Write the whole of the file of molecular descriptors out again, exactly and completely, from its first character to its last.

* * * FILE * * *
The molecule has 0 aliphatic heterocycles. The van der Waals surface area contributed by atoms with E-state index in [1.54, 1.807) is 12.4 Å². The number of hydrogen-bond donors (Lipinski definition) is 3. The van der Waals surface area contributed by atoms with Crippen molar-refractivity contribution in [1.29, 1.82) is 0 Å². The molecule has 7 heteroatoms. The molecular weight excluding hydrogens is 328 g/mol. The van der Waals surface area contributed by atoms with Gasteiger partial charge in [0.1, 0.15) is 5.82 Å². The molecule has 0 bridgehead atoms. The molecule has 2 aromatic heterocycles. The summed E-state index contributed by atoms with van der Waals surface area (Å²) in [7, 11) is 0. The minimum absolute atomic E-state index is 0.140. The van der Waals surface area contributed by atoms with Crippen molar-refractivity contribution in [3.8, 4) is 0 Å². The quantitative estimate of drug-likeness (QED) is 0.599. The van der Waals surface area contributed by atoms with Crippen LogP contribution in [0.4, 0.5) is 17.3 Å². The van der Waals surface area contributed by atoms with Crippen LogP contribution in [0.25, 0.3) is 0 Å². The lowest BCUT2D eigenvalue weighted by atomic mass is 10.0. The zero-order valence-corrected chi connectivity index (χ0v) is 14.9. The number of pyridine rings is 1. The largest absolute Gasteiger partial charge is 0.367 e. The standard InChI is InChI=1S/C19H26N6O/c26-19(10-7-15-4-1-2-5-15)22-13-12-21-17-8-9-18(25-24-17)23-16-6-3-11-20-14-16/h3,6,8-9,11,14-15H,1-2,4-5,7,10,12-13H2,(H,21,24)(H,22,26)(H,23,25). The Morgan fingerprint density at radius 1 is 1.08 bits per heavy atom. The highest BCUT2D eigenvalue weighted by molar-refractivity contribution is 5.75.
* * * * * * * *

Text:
The molecule has 0 aliphatic heterocycles. The van der Waals surface area contributed by atoms with E-state index in [1.54, 1.807) is 12.4 Å². The number of hydrogen-bond donors (Lipinski definition) is 3. The van der Waals surface area contributed by atoms with Crippen molar-refractivity contribution in [1.29, 1.82) is 0 Å². The molecule has 7 heteroatoms. The molecular weight excluding hydrogens is 328 g/mol. The van der Waals surface area contributed by atoms with Gasteiger partial charge in [0.1, 0.15) is 5.82 Å². The molecule has 0 bridgehead atoms. The molecule has 2 aromatic heterocycles. The summed E-state index contributed by atoms with van der Waals surface area (Å²) in [7, 11) is 0. The minimum absolute atomic E-state index is 0.140. The van der Waals surface area contributed by atoms with Crippen molar-refractivity contribution in [3.8, 4) is 0 Å². The quantitative estimate of drug-likeness (QED) is 0.599. The van der Waals surface area contributed by atoms with Crippen LogP contribution in [0.4, 0.5) is 17.3 Å². The van der Waals surface area contributed by atoms with Crippen LogP contribution in [0.25, 0.3) is 0 Å². The lowest BCUT2D eigenvalue weighted by atomic mass is 10.0. The zero-order valence-corrected chi connectivity index (χ0v) is 14.9. The number of pyridine rings is 1. The largest absolute Gasteiger partial charge is 0.367 e. The standard InChI is InChI=1S/C19H26N6O/c26-19(10-7-15-4-1-2-5-15)22-13-12-21-17-8-9-18(25-24-17)23-16-6-3-11-20-14-16/h3,6,8-9,11,14-15H,1-2,4-5,7,10,12-13H2,(H,21,24)(H,22,26)(H,23,25). The Morgan fingerprint density at radius 1 is 1.08 bits per heavy atom. The highest BCUT2D eigenvalue weighted by molar-refractivity contribution is 5.75.